Premature Ageing

Andy Groves grovesa at starbase1.caltech.edu
Mon Mar 11 17:00:16 EST 1996


In article <4i13j9$go6 at bisance.citi2.fr>, truman at citi2.fr (J-P Truman) wrote:

> I am an immunologist by profession, so I'm not an expert on ageing. 
> However, recently I heard about children who were prematurely aged. 
> This was on TV, so I don't have any scientific facts on this. Do any of 
> you know more about this, and it's mechanisms and causes ?
> 
> Thank you in advance.

There is a condition known as Werner syndrome that causes people to age at
an accelerated rate. Sydney Shall (who used to post here occasionally) has
published tissue culture studies on samples from Werner syndrome patients.
I reproduce below an abstract from a paper of his from 1993 in PNAS v90
pp12030-12034:


"Werner syndrome is a rare, autosomal, recessive condition that is
frequently studied as a model of some aspects of human aging, although the
behavioral changes that are usually associated with old age are only seen
very infrequently. A most striking aspect of the phenotype of Werner
syndrome, presumably arising from the same gene defect, is a dramatic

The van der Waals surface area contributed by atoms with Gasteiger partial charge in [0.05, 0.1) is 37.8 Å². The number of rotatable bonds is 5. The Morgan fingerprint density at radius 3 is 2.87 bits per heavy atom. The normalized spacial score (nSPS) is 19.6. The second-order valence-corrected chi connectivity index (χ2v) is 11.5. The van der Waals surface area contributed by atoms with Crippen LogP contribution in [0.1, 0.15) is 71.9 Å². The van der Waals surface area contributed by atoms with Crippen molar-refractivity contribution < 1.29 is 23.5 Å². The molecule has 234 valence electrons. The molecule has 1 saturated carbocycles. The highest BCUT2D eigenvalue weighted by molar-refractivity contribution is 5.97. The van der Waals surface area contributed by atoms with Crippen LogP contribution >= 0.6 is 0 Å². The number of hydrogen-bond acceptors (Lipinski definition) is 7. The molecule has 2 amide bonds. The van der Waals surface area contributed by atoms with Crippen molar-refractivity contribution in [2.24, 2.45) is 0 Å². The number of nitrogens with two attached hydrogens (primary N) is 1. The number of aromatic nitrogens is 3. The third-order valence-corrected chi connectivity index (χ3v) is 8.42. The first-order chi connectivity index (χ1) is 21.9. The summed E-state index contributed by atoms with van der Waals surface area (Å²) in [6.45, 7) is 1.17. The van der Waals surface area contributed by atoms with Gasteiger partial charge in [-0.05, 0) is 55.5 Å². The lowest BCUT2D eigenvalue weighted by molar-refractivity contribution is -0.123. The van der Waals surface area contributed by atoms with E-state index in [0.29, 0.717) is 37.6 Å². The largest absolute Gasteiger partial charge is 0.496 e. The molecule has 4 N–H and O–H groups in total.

shortening of the replicative life-span of dermal fibroblasts in vitro. The
finite replicative life-span of human cells in vitro is due to the
stochastic loss of replicative ability in a continuously increasing
fraction of newborn cells at every generation. Normal human fibroblasts
achieve almost-equal-to 60 population doublings in culture, while Werner
syndrome cells usually only achieve almost-equal-to 20 population
doublings. We describe an analysis of the replicative ability of
fibroblasts from Werner syndrome patients and demonstrate that the cells in
these cultures usually exit, apparently irreversibly, from the cell cycle
at a faster rate than do normal cells, although they mostly start off with
a good replicative ability. We propose that the Werner syndrome gene is a 
''counting'' gene controlling the number of times that human cells are
able
to divide before terminal differentiation."

-- 
Andy Groves
Division of Biology, 216-76
California Institute of Technology




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